What is healthy selfishness and when is it ok to be selfish?

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Is putting ourselves first always selfish? And is being selfish really always a bad thing? We explain more about healthy selfishness and how it can help you

What is healthy selfishness and when is it ok to be selfish?

Being called selfish is an unpleasant blow. Socially speaking, the idea of being selfish is taboo: it’s something we should strive to avoid at all costs. To be called selfish means you are inconsiderate of other people, putting your own pleasure and gains ahead of others. Yet the term can often be used as a weapon against us, to manipulate us into doing things for others – even when it could be to our own detriment.

Can selfishness be good?

Selfishness isn’t always bad. According to experts, selfishness can be healthy, while altruism (the selfless concern for the wellbeing of others) can become extreme and unhealthy.

Scott Kaufman from the Department of Psychology at Columbia University, New York, and Emanuel Jauk from the Department of Psychology at the University of Graz, Austria and Clinical Psychology and Behavioral Neuroscience at Technische Universitat Dresden, Germany, recently published their research into healthy selfishness and pathological altruism.

“Selfishness is often regarded as an undesirable or even immoral characteristic. However, human history as well as the works of humanistic and psychodynamic psychologists point to a more complex picture: not all selfishness is necessarily bad, and not all altruism is necessarily good,” they explain.

According to their research, healthy selfishness can be related to higher levels of psychological wellbeing, developing skills necessary to deal with the demands placed on us by our environment in an effective way (adaptive functioning), as well as developing behaviour that genuinely is intended to help others (prosocial behaviour).

In contrast, those who practised pathological altruism (where we do things in an attempt to promote the welfare of others but cause harm that was reasonably foreseeable by others) were more likely to exhibit behaviours that stopped them from adapting to new or difficult circumstances (maladaptive psychological behaviours), vulnerable narcissism (a narcissist type that is highly self-conscious, insecure, and hypersensitive to rejection), and selfish motivations for helping others.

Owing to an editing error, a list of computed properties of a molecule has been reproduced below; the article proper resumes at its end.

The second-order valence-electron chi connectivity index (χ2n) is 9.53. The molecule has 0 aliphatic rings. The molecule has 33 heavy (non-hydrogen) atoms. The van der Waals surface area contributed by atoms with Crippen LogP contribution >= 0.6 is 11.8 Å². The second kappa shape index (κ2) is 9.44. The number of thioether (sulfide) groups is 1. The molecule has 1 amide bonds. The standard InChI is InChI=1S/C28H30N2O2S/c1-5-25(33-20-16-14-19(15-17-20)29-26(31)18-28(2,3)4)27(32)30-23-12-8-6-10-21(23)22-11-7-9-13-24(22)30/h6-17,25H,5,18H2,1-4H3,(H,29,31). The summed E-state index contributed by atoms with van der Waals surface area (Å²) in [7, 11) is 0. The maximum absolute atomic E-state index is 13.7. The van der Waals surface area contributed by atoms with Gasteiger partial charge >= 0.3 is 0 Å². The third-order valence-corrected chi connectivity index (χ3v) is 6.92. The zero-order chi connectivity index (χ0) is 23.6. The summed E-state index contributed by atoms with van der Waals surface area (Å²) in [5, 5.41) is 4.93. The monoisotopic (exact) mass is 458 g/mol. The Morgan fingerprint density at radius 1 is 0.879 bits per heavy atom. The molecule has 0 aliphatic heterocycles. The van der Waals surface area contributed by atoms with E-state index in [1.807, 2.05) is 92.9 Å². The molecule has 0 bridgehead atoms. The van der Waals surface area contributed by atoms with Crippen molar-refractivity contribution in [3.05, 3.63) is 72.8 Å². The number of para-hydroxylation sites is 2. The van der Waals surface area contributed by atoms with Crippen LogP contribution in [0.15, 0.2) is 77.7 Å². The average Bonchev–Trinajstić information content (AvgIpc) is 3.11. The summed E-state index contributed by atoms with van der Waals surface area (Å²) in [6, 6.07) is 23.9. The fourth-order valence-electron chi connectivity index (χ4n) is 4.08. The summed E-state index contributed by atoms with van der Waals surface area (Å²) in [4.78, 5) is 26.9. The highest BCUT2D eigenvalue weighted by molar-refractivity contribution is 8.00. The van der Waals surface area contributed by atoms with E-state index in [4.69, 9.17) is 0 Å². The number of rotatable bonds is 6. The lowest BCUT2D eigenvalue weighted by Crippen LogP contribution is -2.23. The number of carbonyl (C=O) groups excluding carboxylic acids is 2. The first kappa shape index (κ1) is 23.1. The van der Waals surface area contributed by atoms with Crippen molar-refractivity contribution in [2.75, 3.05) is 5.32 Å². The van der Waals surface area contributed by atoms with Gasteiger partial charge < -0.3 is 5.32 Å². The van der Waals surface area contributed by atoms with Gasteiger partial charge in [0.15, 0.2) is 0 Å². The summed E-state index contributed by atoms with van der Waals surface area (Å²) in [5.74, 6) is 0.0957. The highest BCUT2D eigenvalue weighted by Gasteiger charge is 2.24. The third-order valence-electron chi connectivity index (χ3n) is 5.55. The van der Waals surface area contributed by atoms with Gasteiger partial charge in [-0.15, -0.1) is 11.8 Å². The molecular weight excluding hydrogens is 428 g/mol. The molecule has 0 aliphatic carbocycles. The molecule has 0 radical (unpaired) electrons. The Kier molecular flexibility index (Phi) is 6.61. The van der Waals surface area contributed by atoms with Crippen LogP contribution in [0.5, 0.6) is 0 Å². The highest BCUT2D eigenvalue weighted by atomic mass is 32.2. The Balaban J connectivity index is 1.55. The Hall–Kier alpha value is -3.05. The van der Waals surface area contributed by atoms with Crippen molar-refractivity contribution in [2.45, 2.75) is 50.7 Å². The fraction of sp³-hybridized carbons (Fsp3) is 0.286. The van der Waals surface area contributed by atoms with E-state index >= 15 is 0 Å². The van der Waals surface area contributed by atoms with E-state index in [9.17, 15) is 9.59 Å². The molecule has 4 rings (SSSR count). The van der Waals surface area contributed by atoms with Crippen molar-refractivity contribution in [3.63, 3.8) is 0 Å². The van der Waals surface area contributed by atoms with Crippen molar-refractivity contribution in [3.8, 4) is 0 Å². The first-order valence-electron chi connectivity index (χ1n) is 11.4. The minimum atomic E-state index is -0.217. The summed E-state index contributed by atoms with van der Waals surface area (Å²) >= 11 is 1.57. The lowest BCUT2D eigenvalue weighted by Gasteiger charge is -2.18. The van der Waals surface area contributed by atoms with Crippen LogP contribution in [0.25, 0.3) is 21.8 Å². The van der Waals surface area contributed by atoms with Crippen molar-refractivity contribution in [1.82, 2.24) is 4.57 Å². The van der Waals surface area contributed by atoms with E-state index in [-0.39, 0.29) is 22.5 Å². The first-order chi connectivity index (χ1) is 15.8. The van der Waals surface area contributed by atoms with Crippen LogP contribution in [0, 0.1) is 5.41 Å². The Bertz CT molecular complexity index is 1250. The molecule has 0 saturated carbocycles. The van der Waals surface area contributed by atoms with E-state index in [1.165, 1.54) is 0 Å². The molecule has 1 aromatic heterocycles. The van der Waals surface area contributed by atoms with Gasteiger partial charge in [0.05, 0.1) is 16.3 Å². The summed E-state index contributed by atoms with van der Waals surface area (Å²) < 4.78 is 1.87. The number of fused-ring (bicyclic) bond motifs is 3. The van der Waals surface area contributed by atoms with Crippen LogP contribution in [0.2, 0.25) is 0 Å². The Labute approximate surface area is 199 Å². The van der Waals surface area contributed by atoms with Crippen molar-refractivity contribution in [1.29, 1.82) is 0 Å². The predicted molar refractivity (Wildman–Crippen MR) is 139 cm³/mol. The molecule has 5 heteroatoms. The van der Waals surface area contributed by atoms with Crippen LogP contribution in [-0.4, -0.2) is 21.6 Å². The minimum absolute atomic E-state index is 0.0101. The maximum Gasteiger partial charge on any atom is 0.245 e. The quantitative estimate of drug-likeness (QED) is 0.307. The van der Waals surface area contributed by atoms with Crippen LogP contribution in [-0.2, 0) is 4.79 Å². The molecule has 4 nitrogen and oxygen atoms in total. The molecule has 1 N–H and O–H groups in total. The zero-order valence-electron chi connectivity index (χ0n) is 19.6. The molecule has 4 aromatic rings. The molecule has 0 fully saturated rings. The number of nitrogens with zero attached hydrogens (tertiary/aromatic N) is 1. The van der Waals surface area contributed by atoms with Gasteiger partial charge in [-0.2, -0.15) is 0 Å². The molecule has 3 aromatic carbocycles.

What is healthy selfishness?

Healthy selfishness refers to having a healthy respect for your own health, growth, joy, freedom, and happiness. It can mean using boundaries to help you define and refocus on your needs and those of others. By setting boundaries, we can not only allow our focus to return to our own needs, but we can create the emotional bandwidth to refocus on those that we love and care for.

For example, by saying no to attending a work social on a Friday night that you know is likely to make you feel exhausted, drained, and overwhelmed, you can instead reserve that energy for spending time with friends and family. This type of ‘healthy selfishness’ means that you are prioritising yourself and those closest to you, using your time and energy to

5 ways to embrace anti-perfectionism and welcome the new you

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Set yourself free from unnecessary limitations, with these life-changing tips

5 ways to embrace anti-perfectionism and welcome the new you

It can be easy to think that if we aren’t going to do something perfectly, there is little point in trying. But there’s a fresh perspective on the scene. Anti-perfectionism teaches us that, when tackling any task, we can be happy to learn slowly, through trial and error, and by making mistakes. We can be as pleased with the processes as with the outcomes, and the imperfections in our work become stories, memories, and trophies.